" That an huñible address be pre. 'There were other considerations sented to his inajesty, that it appears also which weighed with him. It was that large suins of money which fit to ascertain what balances were in have at different times, and many of the hands of such sub-accountants as them very long since been paid for had not accounted for them at all, public services to fub-accountants; what were to be deemed irrecover. amounting in the duhole to above able, and what were substantially forty-fort millions, have not yet accounred for, though not accord. been accounted for before the audi, ing to the strict rules of the Exche. tors of the iinpreft; and that though quer. He was conscious, that in the many of them may have been other. book there were a great many names wife accounted for in the coursé of against which large fums were' office, yet others to a very large entered, which had in fact been amount have not been accounted for extinguished. Some servants of the at all. crown had accounted for their ba: " That it appears to the house to lances to the creasury, fonie to the be of the utmost importance, that comptroller general of the army, all public accounts should be brought

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forward with as little delay as possi- instances of persons who stood upon ble; and that therefore they do hum. the book in question as accountable bly beseech bis majesty to be graci- for Give hundred thousand pounds, oully pleased to give directions that apd to whom there was yet a balance the most effectual measures Mould be due by the public. It was liketaken to inquire concerning the per- wise an object worthy of remark, sons to whom the said 'lums have that the sub-accountants could not been issued, or their legal represen- be set infuper upon the roll till a tatives; an particularly those to declaration took place of the final whom money has been issued in the account of the principals. There course of the late expensive war; and were upwards of thirty-three millions to take measures in all cases where of the sums placed against the names there shall appear to be sufficient of the sub-accountants which arose ground to compel them in due course out of the accounts of the paymasters of law to account for the same; and general, some of which had been that this house will in due time co- paffed, and some of which had not operate in such measures as may on been passed. Nor did he conceive that fuil deliberation appear to be proper, the barons of the Exchequer, who suin order to prevent the like delays perintend the auditors of the impreft, for the future."

were inactive or inattentive to compel This motion was seconded by lord accountants to render their accounts Mahon. It pafled not, however, For some years past the whole court unobjected to, and unopposed. Sir had fat upon the appofal, as it Grey Cooper, while he allowed that was termed, of the sheriff of Midthe book upon the table had risen dlesex, in which are comprehended out of the useful diligence of an the accounts of all the great of. able officer, observed, that it had ficers of the crown. The deputy not been produced as the basis of auditors attend; and upon the readthe motion which had been made ing of the half-yearly certificates, by the right honourable gentleman. they demand of the sheriff what he It was a matter of extreme doubt has done on this or that writ against with him, whether it ought to have such and tuch a person. Whether been laid upon the table of the he has returned iftues against them, house of commons. For it was nei- and to what an amount? The dether right nor expedient that its puty auditors are examined concern. contents should be revealed to the ing the circumstances of each case; world. The framer of the mo- and particularly whether the action had allowed that the book countant who appears to have been was a voucher for suins which had served with a process by the fheriff been actually accounted for. Now has delivered his vouchers and acthe discovery of its contents might counts, or any, and what part of of consequence tend to destroy or them, or has proceeded with regard impair the credit of individuals to them. If the issues returned by who were concerned in mercantile the sheriff are {mall, the court may transactions. It was no indifferent take up the matter, and order the matter to many contractors em- sheriff to return larger issues, more ployed in the service of the nation, adequate in their opinion to the dethat they stood upon record as fault and the suins unaccounted for. debtors to the public in fums to an These were regular and useful for, immenfe anouni, and were liable to malities. the procels of the crown. There were It was, notwithstanding, admitted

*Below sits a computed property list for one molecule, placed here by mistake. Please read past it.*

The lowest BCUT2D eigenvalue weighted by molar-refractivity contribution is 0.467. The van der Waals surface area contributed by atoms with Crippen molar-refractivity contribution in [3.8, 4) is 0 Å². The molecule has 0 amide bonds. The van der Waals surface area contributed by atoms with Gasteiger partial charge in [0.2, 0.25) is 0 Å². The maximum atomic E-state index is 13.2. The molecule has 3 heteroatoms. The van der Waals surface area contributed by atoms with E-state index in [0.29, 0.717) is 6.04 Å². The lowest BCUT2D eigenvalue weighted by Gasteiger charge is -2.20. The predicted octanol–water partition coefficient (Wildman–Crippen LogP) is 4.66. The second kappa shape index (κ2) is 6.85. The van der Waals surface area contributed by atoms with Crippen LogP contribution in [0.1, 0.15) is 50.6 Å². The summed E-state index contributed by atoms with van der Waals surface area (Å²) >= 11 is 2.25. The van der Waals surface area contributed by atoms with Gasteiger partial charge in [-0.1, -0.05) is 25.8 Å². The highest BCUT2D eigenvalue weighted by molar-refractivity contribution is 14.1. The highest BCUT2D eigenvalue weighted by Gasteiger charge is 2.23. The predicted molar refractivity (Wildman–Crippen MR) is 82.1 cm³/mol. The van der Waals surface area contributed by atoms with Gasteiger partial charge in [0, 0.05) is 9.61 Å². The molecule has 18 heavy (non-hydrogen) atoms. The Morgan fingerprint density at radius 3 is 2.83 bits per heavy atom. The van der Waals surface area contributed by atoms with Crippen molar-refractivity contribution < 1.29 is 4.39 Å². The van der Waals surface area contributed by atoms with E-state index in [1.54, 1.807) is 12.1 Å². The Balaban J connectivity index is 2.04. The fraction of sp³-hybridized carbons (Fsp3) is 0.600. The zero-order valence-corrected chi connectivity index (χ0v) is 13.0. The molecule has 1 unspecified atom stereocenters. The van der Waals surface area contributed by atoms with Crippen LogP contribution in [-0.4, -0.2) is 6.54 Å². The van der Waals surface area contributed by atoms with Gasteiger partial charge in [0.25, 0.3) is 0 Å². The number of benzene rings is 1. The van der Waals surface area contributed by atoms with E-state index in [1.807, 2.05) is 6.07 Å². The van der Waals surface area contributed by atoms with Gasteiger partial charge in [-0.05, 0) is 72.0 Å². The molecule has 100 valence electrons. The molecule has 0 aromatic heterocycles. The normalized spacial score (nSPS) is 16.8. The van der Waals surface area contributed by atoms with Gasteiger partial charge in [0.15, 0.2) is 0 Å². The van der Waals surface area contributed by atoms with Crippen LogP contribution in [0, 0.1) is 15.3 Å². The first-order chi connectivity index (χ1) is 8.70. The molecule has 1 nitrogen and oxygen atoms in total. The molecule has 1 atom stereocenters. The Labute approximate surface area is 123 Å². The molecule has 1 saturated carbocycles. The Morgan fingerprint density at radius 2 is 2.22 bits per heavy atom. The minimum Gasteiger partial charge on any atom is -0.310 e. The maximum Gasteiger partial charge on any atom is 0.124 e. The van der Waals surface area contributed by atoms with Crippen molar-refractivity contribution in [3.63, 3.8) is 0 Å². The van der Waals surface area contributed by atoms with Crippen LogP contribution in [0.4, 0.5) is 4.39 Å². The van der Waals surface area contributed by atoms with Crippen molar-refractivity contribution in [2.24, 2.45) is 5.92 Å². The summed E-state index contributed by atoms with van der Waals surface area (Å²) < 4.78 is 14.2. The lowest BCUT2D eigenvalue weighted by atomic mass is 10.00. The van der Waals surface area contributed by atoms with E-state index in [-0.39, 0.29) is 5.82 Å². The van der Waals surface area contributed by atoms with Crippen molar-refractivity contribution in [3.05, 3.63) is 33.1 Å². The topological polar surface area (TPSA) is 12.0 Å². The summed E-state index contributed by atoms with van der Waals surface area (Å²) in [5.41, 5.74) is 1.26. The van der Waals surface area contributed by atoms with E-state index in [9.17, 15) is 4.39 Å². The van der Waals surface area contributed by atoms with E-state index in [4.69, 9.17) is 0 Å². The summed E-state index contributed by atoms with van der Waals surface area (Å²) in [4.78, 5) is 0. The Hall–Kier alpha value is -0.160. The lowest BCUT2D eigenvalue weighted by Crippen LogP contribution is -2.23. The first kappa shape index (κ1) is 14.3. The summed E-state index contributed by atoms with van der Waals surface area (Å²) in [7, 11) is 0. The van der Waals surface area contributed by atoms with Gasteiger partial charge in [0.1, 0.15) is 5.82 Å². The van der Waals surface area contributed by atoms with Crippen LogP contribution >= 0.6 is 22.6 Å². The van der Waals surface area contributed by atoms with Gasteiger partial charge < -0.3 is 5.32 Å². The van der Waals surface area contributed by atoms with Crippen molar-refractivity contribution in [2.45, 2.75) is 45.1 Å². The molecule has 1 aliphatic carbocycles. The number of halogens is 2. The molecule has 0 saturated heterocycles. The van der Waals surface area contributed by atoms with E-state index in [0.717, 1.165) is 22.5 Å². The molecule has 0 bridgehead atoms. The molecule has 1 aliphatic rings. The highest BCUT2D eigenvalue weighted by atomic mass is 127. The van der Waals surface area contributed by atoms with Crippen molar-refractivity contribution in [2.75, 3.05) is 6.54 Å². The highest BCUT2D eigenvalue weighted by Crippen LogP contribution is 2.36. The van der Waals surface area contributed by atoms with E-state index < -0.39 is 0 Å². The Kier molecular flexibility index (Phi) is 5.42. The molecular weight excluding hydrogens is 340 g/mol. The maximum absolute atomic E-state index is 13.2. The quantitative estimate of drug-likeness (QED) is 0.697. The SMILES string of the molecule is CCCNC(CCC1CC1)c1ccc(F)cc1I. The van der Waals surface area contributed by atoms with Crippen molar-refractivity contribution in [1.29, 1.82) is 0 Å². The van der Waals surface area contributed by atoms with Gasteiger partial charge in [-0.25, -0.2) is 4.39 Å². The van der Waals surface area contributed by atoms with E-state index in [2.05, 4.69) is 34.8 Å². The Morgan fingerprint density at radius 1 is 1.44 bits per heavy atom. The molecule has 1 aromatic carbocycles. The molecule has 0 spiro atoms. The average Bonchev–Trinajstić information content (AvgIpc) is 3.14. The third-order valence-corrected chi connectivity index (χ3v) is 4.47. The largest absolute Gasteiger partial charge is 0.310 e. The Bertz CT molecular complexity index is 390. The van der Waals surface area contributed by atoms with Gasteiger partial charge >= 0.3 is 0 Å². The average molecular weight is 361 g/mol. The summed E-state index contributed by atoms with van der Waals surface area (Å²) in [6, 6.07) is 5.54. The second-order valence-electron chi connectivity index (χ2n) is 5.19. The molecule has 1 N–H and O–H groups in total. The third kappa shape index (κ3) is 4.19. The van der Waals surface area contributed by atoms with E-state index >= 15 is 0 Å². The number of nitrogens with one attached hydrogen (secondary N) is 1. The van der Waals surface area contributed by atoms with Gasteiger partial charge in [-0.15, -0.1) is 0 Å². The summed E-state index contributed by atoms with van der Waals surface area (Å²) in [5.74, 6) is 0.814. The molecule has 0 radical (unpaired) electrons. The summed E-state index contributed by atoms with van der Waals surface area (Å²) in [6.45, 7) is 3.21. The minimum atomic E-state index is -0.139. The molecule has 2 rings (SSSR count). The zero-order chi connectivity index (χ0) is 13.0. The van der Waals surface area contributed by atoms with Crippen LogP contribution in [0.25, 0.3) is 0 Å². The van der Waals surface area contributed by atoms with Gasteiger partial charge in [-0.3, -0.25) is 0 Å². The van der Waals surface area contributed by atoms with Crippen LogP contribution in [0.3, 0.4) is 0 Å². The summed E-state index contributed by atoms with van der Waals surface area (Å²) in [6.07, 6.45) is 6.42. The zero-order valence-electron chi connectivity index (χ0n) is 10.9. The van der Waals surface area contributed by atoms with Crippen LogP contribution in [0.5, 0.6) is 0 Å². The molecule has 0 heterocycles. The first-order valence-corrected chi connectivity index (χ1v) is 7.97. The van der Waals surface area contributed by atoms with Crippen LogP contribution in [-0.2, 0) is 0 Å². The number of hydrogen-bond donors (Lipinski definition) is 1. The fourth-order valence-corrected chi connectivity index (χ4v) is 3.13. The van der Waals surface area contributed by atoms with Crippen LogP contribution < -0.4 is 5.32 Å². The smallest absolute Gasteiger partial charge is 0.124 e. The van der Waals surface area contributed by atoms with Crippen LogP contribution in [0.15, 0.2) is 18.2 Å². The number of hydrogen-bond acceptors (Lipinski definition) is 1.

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by fir Grey Cooper, that the pro- had gone abroad that forty-nine or cess of the court, and the power of fifty millions of the public wealth compulsion against defaulters, were were unaccounted for. But that not calculated for the auditing and prodigious charge had now been paffing the accounts of the expendi- greatly reduced. It was now stated iure of the public money during the at forty-four inillions ; and even the last war; and that the process from this state there were deducagainst sub-accountants wanted an tions. For the right honourable amendment.

gentleman who had made the moLord North was ready to ac- tion, was disposed to believe that knowledge that the compiler of the the greatest part of it had been acbook before the house, was a per- counted for substantially though not son of diligence, talents, and pro- formally. bity. The work, however, being At the same time it was worthy the performance of a private indi- of consideration, that thirty mil. vidual, being unsubscribed, and lions of the amount stated in the book having no official authority, it was on the table, belonged to the acnot a proper foundation